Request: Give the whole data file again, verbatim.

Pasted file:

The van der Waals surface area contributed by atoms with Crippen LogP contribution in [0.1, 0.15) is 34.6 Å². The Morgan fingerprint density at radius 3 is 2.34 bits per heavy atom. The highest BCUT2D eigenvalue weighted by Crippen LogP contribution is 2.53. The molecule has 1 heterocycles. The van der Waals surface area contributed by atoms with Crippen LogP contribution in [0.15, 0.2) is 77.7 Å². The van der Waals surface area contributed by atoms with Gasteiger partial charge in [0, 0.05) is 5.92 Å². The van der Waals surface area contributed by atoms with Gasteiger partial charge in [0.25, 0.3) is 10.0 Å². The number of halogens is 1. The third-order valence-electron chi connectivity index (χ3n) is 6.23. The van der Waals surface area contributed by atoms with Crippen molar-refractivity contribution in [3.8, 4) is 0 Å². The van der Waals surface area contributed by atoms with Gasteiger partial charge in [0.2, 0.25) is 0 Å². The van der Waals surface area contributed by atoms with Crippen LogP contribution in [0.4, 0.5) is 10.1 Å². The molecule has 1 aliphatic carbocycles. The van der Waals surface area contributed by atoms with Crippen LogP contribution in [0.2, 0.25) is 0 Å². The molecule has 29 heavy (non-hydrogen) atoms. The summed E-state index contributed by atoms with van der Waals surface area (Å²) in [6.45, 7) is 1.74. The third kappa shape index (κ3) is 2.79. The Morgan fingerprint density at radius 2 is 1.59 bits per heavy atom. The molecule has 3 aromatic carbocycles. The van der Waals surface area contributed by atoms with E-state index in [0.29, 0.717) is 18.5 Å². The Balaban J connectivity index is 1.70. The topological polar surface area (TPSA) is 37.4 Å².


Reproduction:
The van der Waals surface area contributed by atoms with Crippen LogP contribution in [0.1, 0.15) is 34.6 Å². The Morgan fingerprint density at radius 3 is 2.34 bits per heavy atom. The highest BCUT2D eigenvalue weighted by Crippen LogP contribution is 2.53. The molecule has 1 heterocycles. The van der Waals surface area contributed by atoms with Crippen LogP contribution in [0.15, 0.2) is 77.7 Å². The van der Waals surface area contributed by atoms with Gasteiger partial charge in [0, 0.05) is 5.92 Å². The van der Waals surface area contributed by atoms with Gasteiger partial charge in [0.25, 0.3) is 10.0 Å². The number of halogens is 1. The third-order valence-electron chi connectivity index (χ3n) is 6.23. The van der Waals surface area contributed by atoms with Crippen molar-refractivity contribution in [3.8, 4) is 0 Å². The van der Waals surface area contributed by atoms with Gasteiger partial charge in [0.2, 0.25) is 0 Å². The van der Waals surface area contributed by atoms with Crippen LogP contribution in [0.4, 0.5) is 10.1 Å². The molecule has 1 aliphatic carbocycles. The van der Waals surface area contributed by atoms with Crippen LogP contribution in [0.2, 0.25) is 0 Å². The molecule has 29 heavy (non-hydrogen) atoms. The summed E-state index contributed by atoms with van der Waals surface area (Å²) in [6.45, 7) is 1.74. The third kappa shape index (κ3) is 2.79. The Morgan fingerprint density at radius 2 is 1.59 bits per heavy atom. The molecule has 3 aromatic carbocycles. The van der Waals surface area contributed by atoms with E-state index in [0.29, 0.717) is 18.5 Å². The Balaban J connectivity index is 1.70. The topological polar surface area (TPSA) is 37.4 Å².